BBC correspondent Sarah Rainsford has described her expulsion from Russia as “devastating”.
Moscow – The Russian authorities had told her that after her visa expired at the end of August she would “never be allowed to return to Russia,” said Rainsford on the BBC 4 radio station on Saturday. The journalist emphasized that she spent almost a third of her life in Russia.
Russian state television reported on Rainsford’s expulsion on Friday. The decision is therefore a response to British policy towards Moscow.
Rainsford was “shocked” by the decision of the Russian authorities. “I really loved trying to tell Russia’s story to the world, but it’s an increasingly difficult story,” she said.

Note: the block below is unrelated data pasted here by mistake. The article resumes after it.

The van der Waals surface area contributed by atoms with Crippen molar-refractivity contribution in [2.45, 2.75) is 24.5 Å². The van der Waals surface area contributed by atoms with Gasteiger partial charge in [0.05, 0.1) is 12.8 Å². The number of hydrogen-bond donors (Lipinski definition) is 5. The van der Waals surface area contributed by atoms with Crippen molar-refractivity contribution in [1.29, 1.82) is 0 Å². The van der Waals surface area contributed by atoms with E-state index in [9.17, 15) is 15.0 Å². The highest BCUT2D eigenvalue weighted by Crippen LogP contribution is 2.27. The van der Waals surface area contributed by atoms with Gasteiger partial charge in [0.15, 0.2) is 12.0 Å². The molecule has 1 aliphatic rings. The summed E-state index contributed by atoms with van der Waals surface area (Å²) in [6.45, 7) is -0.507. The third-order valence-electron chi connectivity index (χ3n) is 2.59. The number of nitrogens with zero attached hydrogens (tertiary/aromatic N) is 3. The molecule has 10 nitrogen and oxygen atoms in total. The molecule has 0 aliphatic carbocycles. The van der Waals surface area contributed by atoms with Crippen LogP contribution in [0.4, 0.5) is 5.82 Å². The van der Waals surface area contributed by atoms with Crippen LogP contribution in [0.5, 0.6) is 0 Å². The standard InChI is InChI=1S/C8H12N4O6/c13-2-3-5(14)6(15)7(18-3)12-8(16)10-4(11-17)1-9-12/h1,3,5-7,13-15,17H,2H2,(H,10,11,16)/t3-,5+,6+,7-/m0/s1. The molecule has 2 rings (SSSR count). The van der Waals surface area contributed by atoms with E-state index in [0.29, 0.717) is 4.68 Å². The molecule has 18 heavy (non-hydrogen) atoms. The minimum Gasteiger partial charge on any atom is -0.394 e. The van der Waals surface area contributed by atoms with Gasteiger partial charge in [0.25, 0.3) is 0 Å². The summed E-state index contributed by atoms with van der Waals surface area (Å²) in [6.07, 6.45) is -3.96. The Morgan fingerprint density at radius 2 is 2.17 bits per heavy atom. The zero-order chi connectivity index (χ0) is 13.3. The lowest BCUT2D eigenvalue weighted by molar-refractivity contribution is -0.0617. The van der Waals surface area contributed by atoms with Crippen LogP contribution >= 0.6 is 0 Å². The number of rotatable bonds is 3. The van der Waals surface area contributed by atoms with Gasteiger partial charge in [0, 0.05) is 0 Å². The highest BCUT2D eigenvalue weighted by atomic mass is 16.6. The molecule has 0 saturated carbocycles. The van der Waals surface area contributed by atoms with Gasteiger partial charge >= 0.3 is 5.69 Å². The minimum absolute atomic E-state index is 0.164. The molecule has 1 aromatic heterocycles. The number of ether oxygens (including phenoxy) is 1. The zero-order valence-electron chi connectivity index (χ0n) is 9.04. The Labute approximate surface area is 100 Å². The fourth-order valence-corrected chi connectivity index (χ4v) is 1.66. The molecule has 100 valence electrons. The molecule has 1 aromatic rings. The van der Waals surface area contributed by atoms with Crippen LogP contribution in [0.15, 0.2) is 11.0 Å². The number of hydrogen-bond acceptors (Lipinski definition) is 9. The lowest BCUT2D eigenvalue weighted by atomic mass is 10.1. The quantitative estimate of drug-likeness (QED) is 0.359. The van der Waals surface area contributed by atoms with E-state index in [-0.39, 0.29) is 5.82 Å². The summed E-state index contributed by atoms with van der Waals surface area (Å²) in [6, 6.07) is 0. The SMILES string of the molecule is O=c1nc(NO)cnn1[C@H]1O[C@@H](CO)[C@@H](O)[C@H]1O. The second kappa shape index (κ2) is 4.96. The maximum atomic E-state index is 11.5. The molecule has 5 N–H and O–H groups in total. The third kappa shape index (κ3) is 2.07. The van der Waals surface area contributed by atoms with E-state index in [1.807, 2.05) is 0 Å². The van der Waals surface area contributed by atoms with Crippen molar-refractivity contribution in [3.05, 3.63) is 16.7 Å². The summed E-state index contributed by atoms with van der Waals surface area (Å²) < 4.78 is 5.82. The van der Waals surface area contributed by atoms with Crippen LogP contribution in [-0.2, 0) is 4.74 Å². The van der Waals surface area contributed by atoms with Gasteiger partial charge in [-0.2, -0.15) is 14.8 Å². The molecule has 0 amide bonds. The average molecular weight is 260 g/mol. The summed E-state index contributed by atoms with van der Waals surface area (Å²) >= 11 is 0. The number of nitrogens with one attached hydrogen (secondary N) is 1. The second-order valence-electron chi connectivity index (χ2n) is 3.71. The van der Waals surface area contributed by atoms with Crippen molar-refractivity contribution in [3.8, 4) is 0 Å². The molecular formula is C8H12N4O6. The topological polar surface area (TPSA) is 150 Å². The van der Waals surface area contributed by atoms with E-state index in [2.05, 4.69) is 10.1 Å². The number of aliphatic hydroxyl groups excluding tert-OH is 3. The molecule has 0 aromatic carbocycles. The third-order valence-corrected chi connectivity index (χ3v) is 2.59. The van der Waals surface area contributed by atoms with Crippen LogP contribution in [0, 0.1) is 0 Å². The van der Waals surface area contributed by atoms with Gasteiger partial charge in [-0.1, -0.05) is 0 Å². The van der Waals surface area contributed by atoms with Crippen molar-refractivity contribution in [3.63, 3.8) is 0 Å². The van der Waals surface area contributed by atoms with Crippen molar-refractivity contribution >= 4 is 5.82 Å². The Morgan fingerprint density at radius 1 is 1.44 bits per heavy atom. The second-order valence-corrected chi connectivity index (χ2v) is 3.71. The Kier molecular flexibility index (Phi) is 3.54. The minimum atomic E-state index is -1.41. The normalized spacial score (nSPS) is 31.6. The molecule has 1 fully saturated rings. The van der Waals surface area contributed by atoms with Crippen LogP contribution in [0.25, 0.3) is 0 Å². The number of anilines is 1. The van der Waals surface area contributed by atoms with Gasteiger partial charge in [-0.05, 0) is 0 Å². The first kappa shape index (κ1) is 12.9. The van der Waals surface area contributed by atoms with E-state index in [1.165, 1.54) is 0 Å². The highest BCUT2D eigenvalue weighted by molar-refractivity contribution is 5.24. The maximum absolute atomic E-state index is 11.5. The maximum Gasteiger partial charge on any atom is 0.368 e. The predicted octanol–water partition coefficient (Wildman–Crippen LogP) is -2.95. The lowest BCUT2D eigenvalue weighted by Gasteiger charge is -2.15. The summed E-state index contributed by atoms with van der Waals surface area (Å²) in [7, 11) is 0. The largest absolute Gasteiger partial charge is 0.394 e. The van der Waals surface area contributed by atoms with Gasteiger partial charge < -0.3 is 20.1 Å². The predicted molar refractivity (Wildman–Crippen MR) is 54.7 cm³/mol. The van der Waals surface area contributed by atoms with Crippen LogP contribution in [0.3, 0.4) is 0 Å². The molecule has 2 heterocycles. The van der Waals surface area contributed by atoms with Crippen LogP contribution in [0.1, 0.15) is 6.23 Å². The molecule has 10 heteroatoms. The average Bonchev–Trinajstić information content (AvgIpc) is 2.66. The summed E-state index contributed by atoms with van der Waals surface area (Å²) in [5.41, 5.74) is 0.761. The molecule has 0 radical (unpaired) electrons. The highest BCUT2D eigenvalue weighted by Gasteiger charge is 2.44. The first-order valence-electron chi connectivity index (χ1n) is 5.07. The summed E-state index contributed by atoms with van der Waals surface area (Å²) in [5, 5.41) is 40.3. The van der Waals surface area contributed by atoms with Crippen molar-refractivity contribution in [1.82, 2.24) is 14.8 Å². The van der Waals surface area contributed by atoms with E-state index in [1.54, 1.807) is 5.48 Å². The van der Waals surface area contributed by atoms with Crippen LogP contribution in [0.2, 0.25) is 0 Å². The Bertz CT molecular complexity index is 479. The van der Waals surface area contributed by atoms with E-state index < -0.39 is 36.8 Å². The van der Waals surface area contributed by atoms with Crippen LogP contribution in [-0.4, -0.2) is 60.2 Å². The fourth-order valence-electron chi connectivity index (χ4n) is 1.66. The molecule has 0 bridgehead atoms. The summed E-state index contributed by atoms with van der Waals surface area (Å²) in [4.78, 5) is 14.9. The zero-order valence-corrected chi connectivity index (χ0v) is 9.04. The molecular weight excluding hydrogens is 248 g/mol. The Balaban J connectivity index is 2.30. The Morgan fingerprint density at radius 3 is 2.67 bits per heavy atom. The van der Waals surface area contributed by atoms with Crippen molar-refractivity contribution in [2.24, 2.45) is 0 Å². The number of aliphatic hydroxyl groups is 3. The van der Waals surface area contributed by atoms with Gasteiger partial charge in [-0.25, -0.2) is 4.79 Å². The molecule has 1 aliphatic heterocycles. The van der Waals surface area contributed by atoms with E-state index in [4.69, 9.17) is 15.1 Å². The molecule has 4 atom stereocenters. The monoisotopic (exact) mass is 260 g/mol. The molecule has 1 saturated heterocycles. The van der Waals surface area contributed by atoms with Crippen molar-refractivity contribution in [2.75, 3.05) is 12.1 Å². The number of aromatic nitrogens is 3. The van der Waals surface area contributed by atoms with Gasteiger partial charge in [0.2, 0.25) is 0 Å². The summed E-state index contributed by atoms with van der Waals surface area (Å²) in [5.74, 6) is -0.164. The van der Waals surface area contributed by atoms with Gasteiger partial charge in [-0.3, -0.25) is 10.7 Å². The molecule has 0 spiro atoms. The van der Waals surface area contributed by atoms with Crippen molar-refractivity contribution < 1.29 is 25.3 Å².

The journalist recalled the 1990s, which were “a time of new and exciting freedoms for Russia”. During her career in the country, she has traced the path by which “these freedoms have been reduced and reduced and reduced”.
The BBC had denounced the expulsion of its longtime Russia correspondent as a “direct attack on freedom of the media”. BBC Director General Tim Davie described Rainsford as an “extraordinary and fearless journalist”. You have provided “independent and thoroughly researched reports on Russia and the former Soviet Union”.
The Russian authorities repeatedly criticize Western reporting on Russia in public and regularly condemn articles or reports as anti-Russian. However, expulsions of journalists are rare.
Relations between Britain and Russia have been strained for years. London accuses the Kremlin, among other things, of being behind the poison attack on former Russian double agent Sergej Skripal in Salisbury, England in 2018.
isd / gt